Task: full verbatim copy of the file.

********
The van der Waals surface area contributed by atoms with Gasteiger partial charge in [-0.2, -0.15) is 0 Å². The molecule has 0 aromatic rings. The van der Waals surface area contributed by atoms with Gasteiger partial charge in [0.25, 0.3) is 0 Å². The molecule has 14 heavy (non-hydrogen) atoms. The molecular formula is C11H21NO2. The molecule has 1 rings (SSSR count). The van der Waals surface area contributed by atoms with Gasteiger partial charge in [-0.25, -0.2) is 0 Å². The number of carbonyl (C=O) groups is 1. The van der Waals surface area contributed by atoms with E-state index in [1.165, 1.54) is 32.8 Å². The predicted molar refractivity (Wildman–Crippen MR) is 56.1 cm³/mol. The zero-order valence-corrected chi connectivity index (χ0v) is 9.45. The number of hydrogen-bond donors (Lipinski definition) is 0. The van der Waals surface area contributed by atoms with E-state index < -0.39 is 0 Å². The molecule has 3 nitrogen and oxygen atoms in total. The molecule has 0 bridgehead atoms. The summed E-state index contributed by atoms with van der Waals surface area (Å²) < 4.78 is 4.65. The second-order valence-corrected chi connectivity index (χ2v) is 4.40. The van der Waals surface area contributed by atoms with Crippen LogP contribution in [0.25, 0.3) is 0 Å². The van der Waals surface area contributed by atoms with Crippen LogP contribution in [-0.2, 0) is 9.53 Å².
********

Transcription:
The van der Waals surface area contributed by atoms with Gasteiger partial charge in [-0.2, -0.15) is 0 Å². The molecule has 0 aromatic rings. The van der Waals surface area contributed by atoms with Gasteiger partial charge in [0.25, 0.3) is 0 Å². The molecule has 14 heavy (non-hydrogen) atoms. The molecular formula is C11H21NO2. The molecule has 1 rings (SSSR count). The van der Waals surface area contributed by atoms with Gasteiger partial charge in [-0.25, -0.2) is 0 Å². The number of carbonyl (C=O) groups is 1. The van der Waals surface area contributed by atoms with E-state index in [1.165, 1.54) is 32.8 Å². The predicted molar refractivity (Wildman–Crippen MR) is 56.1 cm³/mol. The zero-order valence-corrected chi connectivity index (χ0v) is 9.45. The number of hydrogen-bond donors (Lipinski definition) is 0. The van der Waals surface area contributed by atoms with E-state index < -0.39 is 0 Å². The molecule has 3 nitrogen and oxygen atoms in total. The molecule has 0 bridgehead atoms. The summed E-state index contributed by atoms with van der Waals surface area (Å²) < 4.78 is 4.65. The second-order valence-corrected chi connectivity index (χ2v) is 4.40. The van der Waals surface area contributed by atoms with Crippen LogP contribution in [0.25, 0.3) is 0 Å². The van der Waals surface area contributed by atoms with Crippen LogP contribution in [-0.2, 0) is 9.53 Å².